Running marathons and competing in endurance sports increases the human body’s ability to fight disease, a study by scientists at the University of Bath (England) revealed. The study debunks the persistent myth for nearly four decades that doing strenuous exercise reduces the body’s immune system and makes competitors more susceptible to disease, the scientists said.
This general belief was based on an investigation carried out in the 1980s in which competitors of marathons were asked if they had had symptoms of infections in the weeks after the race, to which many answered yes. Scientists at the University of Bath have reinterpreted these findings and have concluded that, far from worsening the immune system, this type of exercise is beneficial.
The experts reviewed these studies based on the fundamental principles of exercise immunology and physiology to clarify the “misconceptions” and “misconceptions” that have developed over the years. The authors explained in their study that endurance sports cause immune cells to change in two ways.
Thus, during exercise, the number of some of these cells in the bloodstream can increase “up to ten times,” while after exercise they decrease “substantially,” even to lower levels than before starting to play sports and this can last “several hours.”
However, scientists argue that does not mean that the cells have been “lost” or “destroyed,” but move to other sites in the body that are more likely to become infected, such as the lungs.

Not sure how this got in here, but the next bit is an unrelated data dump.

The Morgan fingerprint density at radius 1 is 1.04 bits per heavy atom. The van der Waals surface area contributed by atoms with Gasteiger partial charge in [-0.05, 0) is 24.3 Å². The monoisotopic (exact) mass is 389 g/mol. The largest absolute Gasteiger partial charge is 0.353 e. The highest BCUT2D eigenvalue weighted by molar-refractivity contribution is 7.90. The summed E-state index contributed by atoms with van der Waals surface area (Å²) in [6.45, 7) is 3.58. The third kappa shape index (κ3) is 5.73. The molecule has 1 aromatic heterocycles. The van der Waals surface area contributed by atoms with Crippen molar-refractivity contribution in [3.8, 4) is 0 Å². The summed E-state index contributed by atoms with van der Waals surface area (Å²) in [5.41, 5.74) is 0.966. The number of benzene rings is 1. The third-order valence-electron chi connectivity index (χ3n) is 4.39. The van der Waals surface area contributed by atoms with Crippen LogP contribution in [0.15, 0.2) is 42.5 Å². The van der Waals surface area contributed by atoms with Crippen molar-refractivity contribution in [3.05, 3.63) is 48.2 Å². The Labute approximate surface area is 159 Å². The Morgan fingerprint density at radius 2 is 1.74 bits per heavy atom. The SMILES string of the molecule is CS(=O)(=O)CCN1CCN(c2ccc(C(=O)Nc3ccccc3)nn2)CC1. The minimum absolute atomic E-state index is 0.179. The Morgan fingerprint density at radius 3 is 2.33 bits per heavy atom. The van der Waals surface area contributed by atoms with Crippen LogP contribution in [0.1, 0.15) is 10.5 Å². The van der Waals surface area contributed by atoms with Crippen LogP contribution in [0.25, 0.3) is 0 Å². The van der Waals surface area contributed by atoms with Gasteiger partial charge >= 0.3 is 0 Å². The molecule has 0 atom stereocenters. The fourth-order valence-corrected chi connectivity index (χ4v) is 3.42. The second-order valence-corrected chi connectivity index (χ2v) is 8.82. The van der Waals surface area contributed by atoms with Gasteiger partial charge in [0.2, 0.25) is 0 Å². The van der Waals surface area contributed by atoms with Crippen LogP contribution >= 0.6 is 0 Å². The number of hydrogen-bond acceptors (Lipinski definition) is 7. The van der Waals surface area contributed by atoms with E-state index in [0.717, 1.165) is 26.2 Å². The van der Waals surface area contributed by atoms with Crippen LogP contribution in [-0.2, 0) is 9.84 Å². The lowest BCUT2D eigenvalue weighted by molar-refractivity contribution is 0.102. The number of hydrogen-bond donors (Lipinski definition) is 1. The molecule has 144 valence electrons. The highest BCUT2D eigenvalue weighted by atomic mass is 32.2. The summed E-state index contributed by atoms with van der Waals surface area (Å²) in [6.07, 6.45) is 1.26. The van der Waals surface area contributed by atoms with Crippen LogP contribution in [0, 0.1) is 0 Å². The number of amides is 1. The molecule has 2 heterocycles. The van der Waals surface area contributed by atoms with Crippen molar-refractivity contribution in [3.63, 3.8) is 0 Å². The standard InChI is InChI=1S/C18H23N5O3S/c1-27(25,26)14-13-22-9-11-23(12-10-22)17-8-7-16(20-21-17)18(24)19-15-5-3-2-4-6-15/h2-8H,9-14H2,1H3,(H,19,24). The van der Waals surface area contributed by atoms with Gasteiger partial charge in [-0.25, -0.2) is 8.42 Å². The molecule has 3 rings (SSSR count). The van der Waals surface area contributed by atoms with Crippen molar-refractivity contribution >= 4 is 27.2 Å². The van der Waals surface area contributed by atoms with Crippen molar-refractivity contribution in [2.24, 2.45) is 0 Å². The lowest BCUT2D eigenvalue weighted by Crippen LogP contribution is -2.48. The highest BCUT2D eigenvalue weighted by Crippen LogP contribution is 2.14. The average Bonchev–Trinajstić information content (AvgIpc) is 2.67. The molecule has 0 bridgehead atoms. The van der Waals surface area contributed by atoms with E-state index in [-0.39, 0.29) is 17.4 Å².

The Importance Of Running In Balance
If you want to have mechanical efficiency and pleasure in running, you need to have a flexible and robust body. That is, balanced. Arms like oars, feet that work like springs, straight spine and trunk slightly projected forward are not enough.
If the stacking of body units is not balanced, performance will be impaired. The body is a web where everything is connected. We are living a great battle against gravity. In this respect, human beings do not differ from any other material body, and all are subject to the laws of mechanics. Men consist of stacking units: bones (position in space) and soft tissues (lift). When the soft tissues are flexible, well oriented, the bones will function freely. The structure will exhibit less resistance and gravity will “flow” through the body.